Article 27 – The Tax Challenges of the Digital Economy

Broader direct tax challenges In our 27th article in a series of articles on the tax challenges of the digital economy, we shall be providing you hereunder with a brief overview on how the two factors mentioned in articles 25 and 26, namely digital factors and user-based factors can combine with the revenue factor to evidence […]

Written By Stephen Balzan

On June 20, 2016
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Broader direct tax challenges

In our 27th article in a series of articles on the tax challenges of the digital economy, we shall be providing you hereunder with a brief overview on how the two factors mentioned in articles 25 and 26, namely digital factors and user-based factors can combine with the revenue factor to evidence a non-resident’s enterprise’s regular and sustained participation in the economic life of a country.

For the purposes of this potential option, total revenue which is in excess of the revenue threshold would be an indicator of the existence of a significant economic presence.

Total revenue may however not by itself be sufficient evidence of a non-resident enterprise’s regular and sustained participation in the economic life of a country.  The revenue factor must be combined with other factors such as the digital factors and the user based factors that indicate a purposeful and sustained interaction with the economy of the country concerned. 

In other words, a link would have to be created between the revenue generating activity of the non-resident enterprise and its significant economic presence in a country. The report on Action 1 provides the following example to highlight the importance of the revenue factor being combined with the other two factors, namely the digital factors and the user-based factors to evidence a non-resident’s enterprise’s regular and sustained participation in the economic life of a country.

If a non-resident enterprise generates gross revenues above the threshold from transactions with-in country customers concluded electronically through a localized digital platform where the customer is required to create a personalized account and utilize the local payment options offered on the site to execute the purchase, it could be considered that there is a link between the revenue generated from that country and the digital and /or user based factors evidencing a significant economic presence in that country.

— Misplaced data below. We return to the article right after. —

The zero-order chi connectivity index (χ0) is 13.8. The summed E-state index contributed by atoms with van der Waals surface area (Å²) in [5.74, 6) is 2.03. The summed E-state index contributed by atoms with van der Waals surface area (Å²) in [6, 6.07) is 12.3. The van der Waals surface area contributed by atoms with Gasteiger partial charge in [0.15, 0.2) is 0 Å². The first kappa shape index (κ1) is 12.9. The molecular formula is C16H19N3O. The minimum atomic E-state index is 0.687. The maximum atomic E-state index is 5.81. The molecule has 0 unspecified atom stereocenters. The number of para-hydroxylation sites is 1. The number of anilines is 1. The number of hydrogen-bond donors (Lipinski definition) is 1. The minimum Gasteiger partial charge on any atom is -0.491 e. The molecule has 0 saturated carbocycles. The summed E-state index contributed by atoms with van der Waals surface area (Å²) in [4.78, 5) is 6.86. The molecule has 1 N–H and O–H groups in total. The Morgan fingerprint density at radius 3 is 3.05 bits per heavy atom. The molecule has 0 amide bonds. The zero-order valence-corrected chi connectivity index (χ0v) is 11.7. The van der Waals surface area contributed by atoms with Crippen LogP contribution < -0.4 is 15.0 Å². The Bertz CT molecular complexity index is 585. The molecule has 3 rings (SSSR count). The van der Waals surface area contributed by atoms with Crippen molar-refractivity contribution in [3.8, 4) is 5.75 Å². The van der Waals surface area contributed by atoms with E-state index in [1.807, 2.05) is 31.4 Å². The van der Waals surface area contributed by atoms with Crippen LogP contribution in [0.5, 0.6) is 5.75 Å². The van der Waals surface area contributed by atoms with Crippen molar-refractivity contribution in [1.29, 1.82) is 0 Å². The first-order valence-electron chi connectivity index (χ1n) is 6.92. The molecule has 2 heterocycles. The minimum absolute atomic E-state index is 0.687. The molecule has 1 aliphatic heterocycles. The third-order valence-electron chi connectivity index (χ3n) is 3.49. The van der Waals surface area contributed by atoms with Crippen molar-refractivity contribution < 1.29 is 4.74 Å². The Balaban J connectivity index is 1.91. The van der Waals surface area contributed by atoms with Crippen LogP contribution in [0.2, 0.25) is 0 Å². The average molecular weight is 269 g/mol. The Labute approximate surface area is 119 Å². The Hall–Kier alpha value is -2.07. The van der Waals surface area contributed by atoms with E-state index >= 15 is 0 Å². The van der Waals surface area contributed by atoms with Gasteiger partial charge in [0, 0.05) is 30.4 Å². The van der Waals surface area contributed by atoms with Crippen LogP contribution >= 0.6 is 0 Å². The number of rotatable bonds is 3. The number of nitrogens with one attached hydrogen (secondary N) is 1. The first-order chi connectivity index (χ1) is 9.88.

In contrast, it would be more difficult to find such a link where a non-resident enterprise generates gross revenues above the threshold from transactions with-in country customers through in-person negotiation taking place outside of the market jurisdiction, if the enterprise only maintains a passive website that provides product information with no functionalities permitting transactions or intensive interaction with users.

In our next article, we shall be focusing our attention on how to determine the income attributable to the significant economic presence.

How can we help?  

For further information, please contact one of the firm’s tax partners, Stephen Balzan on [email protected] or Elaine Camilleri [email protected]. ACT can help you understand the changes to the tax rules and how these can impact your business.  

Apart from its offices in St. Julian’s Malta, ACT operates from a second office in Gozo, which is situated in the capital city of Victoria.  For an appointment in our Gozo office, please call on 00356 21378672 or send us an email on [email protected]. 

Disclaimer: This article contains general information only and is not intended to address the circumstances of any particular individual or entity. ACT, by means of this article is not rendering any accounting, business, financial, investment, legal, tax, or other professional advice or service. This article is not a substitute for such professional advice, nor should it be used as a basis for any decision or action that may affect your finances or your business. Although we endeavour to provide accurate and timely information, there can be no guarantee that such information is accurate as of the date it is received or that it will continue to be accurate in the future. Before making any decisions or before taking any action that may affect your finances or your business, you should consult a qualified professional adviser. ACT shall not be responsible for any loss whatsoever sustained by any person who relies on this article.